Wednesday, February 17, 2010
1. A statement conveying fundamental character.
2. A statement of the meaning of a word, phrase, or term, as in a dictionary entry.
3. The act of making clear and distinct: a definition of one's intentions.
4. The state of being closely outlined or determined: "With the drizzle, the trees in the little clearing had lost definition" (Anthony Hyde).
5. A determination of outline, extent, or limits: the definition of a President's authority.
6. The clarity of detail in an optically produced image, such as a photograph, effected by a combination of resolution and contrast.
7. The degree of clarity with which a televised image or broadcast signal is received.
· compound-modifier hyphenation
· This is a simple sentence.
· The previous sentence is a simple sentence, and this one is a compound sentence.
· While the previous two sentences are exemplary of simple and compound sentences, this sentence is complex.
Emmanuel: What’s that?
Teacher: You know what. It takes TWO sentences, conjunction, etc. (giving the instructions with apparent urgency in her voice)
Emmanuel: "Ms. Peach wants a compound sentence, and she wants it now!"
Who was the poster who was a state spelling be champion?
(We’re guessing it wasn’t you???)
A survey surveying whether survey takers like taking surveys.
A message thread about message threads
“Let me know if I need to clafify...oops, I mean clarify…LOL! I had to clarify clarify!”
Q: What do you call these: “ __” ?
A: They are “quotation marks” to me.
(And you need them there because???)
In the comment section:
I have no reason to comment on this survey. The staff was very nice.
It's DOPPLEGÄNGER WEEK! During this week, change your profile picture to someone famous you have been told you look like...
The person I was told I looked like in high school…Patty Duke, who had a TV show at the time where she played the part of a girl who had a doppelgänger first cousin.
a refrigerator magnet that IS a refrigerator…(magnet)
a refrigerator magnet that IS a magnet ..
a refrigerator magnet that is an advertisement for MAGNET schools.
Then onto one of seven
Five on the last line
[Josh Stott | 3.6.01]
Five, seven, and five
are seventeen syllables:
a perfect haiku
[Bake Neko | 3.6.01]
The first line has five.
The second line has seven.
Then end with five more.
[Lincoln Bahr | 3.6.01]
To convey one's mood
In seventeen syllables
Is very diffic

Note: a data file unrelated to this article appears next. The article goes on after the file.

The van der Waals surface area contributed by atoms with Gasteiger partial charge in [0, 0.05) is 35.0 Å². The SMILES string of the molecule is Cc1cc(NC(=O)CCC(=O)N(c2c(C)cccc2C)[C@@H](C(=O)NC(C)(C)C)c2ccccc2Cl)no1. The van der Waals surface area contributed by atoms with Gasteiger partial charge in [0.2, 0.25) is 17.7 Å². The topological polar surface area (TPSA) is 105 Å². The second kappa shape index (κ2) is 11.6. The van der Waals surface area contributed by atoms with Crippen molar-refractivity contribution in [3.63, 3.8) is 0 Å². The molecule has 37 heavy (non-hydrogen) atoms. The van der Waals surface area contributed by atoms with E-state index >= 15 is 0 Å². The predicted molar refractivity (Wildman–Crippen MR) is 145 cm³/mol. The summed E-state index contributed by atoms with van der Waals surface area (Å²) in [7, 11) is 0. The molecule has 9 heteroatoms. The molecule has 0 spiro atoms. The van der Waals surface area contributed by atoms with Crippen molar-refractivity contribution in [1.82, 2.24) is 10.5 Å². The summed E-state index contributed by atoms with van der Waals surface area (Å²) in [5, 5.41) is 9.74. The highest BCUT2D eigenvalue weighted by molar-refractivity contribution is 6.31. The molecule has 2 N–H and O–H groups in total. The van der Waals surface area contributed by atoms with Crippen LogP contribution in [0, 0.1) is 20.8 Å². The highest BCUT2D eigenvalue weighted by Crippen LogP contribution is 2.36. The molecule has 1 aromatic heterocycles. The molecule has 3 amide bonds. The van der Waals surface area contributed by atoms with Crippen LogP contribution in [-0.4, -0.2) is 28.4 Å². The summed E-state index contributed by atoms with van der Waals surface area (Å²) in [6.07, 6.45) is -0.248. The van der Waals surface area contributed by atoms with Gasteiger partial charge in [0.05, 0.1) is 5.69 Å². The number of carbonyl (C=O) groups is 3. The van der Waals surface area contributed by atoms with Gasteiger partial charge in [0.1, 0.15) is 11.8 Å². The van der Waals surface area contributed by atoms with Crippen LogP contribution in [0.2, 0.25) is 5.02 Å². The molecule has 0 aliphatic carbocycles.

John Cooper Clark
My son Isaac found this one. There was a football player at LSU named:
Richard Dickson, III
And he is the son of
Richard Dickson, Jr.
But Richard Dickson, Jr. might be the best Metaprime Example ever!
Metaprime numbers: http://www.willnicholes.com/metaprimes.htm
Metaprime metaphors: http://people.wcsu.edu/briggsj/Wherespoetry.html
A company in Hungary called Metaprime: http://www.metaprime.hu/
“punny” (when someone says a pun)
A man noted for telling puns was locked in a closet and told he would not be released until he made up a pun about the situation.
He immediately shouted, "Oh, pun the door!"
The following metaprime examples are presented for your examination.
Definition of meta: self-referential; referring to itself or its characteristics, esp. as a parody; about
(meta. (n.d.). Webster's New Millennium™ Dictionary of English, Preview Edition (v 0.9.7). Retrieved May 10, 2008, from Dictionary.com website: http://dictionary.reference.com/browse/meta)
Definition of prime as an adjective:
Middle English, from Anglo-French, feminine of prim first, from Latin primus; akin to Latin prior
1: first in time : original 2 a: of, relating to, or being a prime number — compare relatively prime b: having no polynomial factors other than itself and no monomial factors other than 1 =prime polynomial> c: expressed as a product of prime factors (as prime numbers and prime polynomials) prime factorization>3 a: first in rank, authority, or significance : principal a prime example> b: having the highest quality or value =prime farmland> c: of the highest grade regularly marketed —used of meat and especially beef4: not deriving from something else : primary
(prime. (2008). In Merriam-Webster Online Dictionary.Retrieved May 10, 2008, from http://www.merriam-webster.com/dictionary/prime)